A power-from-shore solution that will provide the Johan Sverdrup oil field with electricity for more than 50 years has officially been launched.
Norwegian Petroleum and Energy Minister Kjell-Børge Freiberg flicked the switch yesterday, making the development significant because with electric power supplied from shore, operations at the giant oil field can be run without the use of fossil fuels.
Developer Equinor says cutting out the need for gas turbines at sea makes it one of the most carbon-efficient fields worldwide.
Power from the shore is expected to help reduce emissions by around 460,000 tonnes per year – equivalent to the emissions of 230,000 private cars annually.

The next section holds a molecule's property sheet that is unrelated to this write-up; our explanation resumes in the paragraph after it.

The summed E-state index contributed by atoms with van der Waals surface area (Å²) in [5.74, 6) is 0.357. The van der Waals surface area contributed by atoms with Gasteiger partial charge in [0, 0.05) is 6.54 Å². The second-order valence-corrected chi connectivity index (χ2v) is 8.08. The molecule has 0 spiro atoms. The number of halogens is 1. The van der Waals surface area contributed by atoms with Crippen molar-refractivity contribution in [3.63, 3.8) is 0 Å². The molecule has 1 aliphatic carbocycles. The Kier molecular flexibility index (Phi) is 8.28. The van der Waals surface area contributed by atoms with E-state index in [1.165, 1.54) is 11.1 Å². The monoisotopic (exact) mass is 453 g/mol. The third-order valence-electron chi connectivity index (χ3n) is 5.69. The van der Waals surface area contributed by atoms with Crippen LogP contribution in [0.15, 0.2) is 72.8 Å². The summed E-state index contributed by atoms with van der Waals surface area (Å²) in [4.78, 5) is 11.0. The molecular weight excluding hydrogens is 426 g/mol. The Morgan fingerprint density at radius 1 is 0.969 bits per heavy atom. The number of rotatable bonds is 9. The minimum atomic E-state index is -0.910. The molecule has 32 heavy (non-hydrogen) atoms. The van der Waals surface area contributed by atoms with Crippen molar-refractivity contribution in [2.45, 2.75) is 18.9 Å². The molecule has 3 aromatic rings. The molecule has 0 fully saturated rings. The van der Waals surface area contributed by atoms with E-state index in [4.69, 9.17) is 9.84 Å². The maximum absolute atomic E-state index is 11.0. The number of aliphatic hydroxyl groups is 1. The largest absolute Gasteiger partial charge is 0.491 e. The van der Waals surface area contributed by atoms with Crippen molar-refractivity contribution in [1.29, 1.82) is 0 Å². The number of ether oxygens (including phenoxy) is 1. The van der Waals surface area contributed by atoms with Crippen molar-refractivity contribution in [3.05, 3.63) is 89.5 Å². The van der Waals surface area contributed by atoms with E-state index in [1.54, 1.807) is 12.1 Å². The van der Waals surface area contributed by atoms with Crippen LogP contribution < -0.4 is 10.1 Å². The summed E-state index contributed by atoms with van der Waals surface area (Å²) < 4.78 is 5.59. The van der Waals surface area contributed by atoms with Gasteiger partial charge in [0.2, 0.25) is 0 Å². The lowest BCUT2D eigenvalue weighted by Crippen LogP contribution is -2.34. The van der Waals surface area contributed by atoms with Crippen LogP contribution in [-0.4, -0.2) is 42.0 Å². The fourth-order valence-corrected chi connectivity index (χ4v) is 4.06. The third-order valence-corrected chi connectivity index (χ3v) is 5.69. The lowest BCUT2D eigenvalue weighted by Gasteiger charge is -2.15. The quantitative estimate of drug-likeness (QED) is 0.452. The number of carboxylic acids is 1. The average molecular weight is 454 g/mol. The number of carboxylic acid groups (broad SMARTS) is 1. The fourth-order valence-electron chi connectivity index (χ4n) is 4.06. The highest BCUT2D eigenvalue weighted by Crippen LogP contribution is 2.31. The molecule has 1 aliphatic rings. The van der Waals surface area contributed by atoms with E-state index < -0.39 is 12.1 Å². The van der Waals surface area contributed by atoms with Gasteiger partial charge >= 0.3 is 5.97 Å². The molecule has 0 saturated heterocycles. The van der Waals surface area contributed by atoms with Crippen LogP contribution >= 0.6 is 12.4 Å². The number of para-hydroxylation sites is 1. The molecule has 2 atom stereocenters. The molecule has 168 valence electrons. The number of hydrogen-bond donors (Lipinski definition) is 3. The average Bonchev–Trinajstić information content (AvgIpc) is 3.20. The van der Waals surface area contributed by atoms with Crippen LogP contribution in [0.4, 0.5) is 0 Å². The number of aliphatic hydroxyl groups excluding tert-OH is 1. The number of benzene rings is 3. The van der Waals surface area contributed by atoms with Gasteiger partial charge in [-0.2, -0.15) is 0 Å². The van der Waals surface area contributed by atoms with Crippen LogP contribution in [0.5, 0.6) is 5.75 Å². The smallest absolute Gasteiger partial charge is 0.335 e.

Johan Sverdrup is one of the five largest oil fields on the Norwegian continental shelf, with expected resources of between 2.1 and 3.1 billion barrels of oil equivalent.
The first phase of the field is expected to start up in November 2019, with production capacity estimated at 440,000 barrels of oil per day.
Jez Averty, Senior Vice President for Operations in the south of the North Sea said: “With estimated resources of up to 3.2 billion barrels and a production horizon of more than 50 years, it is key that Johan Sverdrup production is as effective as possible with the lowest possible emissions. Low carbon production is a key element of the company’s strategy and fully aligned with our roadmaps for climate and for the Norwegian continental shelf.”